Paula Lobo may have studied dance for 17 years, but she never wanted it to become her career.
“I absolutely love dance, but I had an interesting relationship with it,” she tells The Daily Beast. “I didn’t want to stop dancing or stop studying it, but I didn’t want to be a dancer.”
But at the age of 20, she decided to quit, turning her focus to a short-lived job as a copywriter in advertising. Lobo left her corporate job to explore her true passion, photography, working for a Brazilian fashion photographer. In 2009, she moved to New York to pursue a career on her own. It was then that her past met her present—she began capturing images of dancers in New York City, and soon after took a trip to a photography workshop in the Norwegian fjords, taking photos of dancers on a glacier. That’s when things finally clicked.
It wasn’t just Lobo’s own dance experience that helped her realize that photographing someone in movement could tell so much about a person or place—it was also the idea of dance being able to transcend all geographical or language barriers, becoming a common tongue, in a way, for the entire globe.
“Any where you go—any little village in the middle of nowhere—there’s going to [be] someone on drums playing music and [someone] dancing,” Lobo explains. “Every culture has a specific way to tell a story, communicate feelings and their personal culture through dance. There’s no other way to do it. Everybody loves movement.”
Lobo made this discovery during a yearlong journey hosting the Brazilian television series World in Movement, in which she snapped images at 90 locations across 10 countries—everywhere from New York and Puerto Rico to Argentina, Morocco, and Japan. The show was “about this girl who was traveling the world and taking photos of dancers,” Lobo says. “It was all very spontaneous, like a reality show-type of thing.” And while she received some serious television and traveling experience, Lobo’s most valuable result from World in Movement was Quando Eles Dancam (When They Dance, Editora Senac Sao Paolo), which is available now, her first photography book which features over 130 mostly black-and-white pictures of the dancers captured along the way.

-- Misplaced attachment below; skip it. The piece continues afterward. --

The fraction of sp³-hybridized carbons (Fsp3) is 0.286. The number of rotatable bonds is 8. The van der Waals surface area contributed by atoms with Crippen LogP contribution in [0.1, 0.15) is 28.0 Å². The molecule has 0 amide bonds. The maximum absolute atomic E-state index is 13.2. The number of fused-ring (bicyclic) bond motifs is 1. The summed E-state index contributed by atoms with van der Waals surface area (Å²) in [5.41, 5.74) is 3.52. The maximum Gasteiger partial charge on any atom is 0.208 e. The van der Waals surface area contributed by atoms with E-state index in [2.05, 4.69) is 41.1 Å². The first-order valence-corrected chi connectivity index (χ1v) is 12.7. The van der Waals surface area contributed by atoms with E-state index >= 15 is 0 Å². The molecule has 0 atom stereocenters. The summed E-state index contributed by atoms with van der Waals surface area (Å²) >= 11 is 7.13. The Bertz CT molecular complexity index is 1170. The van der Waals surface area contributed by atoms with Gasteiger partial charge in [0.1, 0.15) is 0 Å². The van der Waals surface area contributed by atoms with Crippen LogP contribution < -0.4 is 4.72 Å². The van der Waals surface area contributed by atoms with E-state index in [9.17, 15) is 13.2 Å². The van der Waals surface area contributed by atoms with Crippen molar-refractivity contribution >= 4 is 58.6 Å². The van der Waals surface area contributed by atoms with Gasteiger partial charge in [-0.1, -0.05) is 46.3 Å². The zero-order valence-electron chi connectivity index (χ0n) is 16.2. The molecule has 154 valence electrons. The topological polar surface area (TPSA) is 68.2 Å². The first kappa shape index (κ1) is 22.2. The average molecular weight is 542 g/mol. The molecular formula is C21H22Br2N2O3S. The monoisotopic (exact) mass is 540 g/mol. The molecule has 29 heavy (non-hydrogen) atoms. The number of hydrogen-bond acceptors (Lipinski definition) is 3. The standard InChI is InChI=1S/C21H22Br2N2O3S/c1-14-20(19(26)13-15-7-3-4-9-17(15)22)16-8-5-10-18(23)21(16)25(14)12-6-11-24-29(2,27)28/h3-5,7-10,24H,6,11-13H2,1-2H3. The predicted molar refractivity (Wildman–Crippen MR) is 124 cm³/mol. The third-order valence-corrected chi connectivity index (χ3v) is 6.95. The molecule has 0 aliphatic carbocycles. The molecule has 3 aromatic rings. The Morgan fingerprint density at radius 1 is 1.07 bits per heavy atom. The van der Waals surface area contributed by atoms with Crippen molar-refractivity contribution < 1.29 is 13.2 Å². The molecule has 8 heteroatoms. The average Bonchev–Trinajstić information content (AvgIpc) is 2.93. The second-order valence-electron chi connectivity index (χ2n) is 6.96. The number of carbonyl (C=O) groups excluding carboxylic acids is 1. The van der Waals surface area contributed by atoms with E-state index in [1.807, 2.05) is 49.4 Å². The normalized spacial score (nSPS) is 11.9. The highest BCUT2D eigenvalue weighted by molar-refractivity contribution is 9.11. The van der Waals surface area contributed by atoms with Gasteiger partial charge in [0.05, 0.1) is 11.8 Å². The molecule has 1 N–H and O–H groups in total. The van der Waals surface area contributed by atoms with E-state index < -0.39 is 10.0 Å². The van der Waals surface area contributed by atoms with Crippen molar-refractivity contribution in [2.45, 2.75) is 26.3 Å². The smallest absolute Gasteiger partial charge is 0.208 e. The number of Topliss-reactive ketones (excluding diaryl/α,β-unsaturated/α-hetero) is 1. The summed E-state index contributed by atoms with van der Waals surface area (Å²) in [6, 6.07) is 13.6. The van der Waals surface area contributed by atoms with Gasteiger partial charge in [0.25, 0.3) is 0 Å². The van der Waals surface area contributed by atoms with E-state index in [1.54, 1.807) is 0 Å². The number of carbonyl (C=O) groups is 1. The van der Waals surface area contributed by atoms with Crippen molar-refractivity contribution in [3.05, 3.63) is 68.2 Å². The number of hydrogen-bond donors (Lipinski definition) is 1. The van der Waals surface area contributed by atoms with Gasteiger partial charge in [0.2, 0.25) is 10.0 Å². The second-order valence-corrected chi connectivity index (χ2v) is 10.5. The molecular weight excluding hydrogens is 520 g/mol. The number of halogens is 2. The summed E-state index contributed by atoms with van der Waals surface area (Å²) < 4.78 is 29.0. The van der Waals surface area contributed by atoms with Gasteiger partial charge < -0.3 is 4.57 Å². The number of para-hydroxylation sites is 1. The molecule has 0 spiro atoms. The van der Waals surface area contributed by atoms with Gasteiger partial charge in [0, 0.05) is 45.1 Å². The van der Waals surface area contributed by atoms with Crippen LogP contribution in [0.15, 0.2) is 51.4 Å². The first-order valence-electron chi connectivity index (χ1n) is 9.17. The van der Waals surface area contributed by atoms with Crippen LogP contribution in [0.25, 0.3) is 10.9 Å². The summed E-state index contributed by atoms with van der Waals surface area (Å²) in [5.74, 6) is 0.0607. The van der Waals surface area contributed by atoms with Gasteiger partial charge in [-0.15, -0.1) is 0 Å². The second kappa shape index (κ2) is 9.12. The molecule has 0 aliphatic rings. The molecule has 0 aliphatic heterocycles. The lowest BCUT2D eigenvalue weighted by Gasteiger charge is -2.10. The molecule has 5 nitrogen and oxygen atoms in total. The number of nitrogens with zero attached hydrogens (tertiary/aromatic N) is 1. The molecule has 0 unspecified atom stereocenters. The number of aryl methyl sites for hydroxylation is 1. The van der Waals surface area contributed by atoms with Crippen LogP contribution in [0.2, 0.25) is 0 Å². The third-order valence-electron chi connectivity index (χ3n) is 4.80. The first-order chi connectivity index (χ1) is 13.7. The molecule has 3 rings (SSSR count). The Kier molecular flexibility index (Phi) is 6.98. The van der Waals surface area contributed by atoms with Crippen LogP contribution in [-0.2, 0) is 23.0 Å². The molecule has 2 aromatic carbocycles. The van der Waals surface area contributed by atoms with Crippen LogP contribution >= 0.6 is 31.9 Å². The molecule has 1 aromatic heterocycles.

“What [is] a dancer made of?” Lobo asked herself. “What do they feel? Where do they come from? What do they believe in? What lies behind a perfect arabesque? What is it that only the body can convey?” There’s the classic ballerina, Temple Kemezis, clad in Pointe shoes and a tutu, posing in the shadows of a studio at New York’s Baryshnikov Arts Center. Modern Spanish dancer Allan Falieri transformed the Museo Reina Sofia into his own miniature performance space. Journalist and ballerina Liana Vasconcelos, who Lobo describes as “part Black Swan and part Yemanja (the Brazilian sea goddess),” moved gracefully with the crashing waves in Rio de Janeiro.
Not presented in any particular order nor distinguished by location, Lobo’s images are ethereal yet realistic portrayals of how dance doesn’t need to be center stage for it to be impactful. Passion and communication through movement can happen anywhere, from the caves of Cappadocia to a vintage carousel in Brooklyn—even in a Hawaiian forest.
“From the beginning, this was a journey full of challenges and difficulties but it was always an opportunity to learn and be amazed by beauty,” she says. “To this day, I still wake up in the middle of the night and it takes me a moment before I remember where I am. Am I just napping on a Japanese bullet train? Or on a little jet over the Caribbean? Maybe I am in a Moroccan Riad or on an exotic Indian road. I often dream about my balloon flights in Cappadocia, about the colored spices of the Turkish Market, about the peaceful sunset in Pushkar, about the chants and Hula drums, the fire swords spinning under the full moon, about the loving hugs and true looks from so many people who experience and share together the passion for dance.”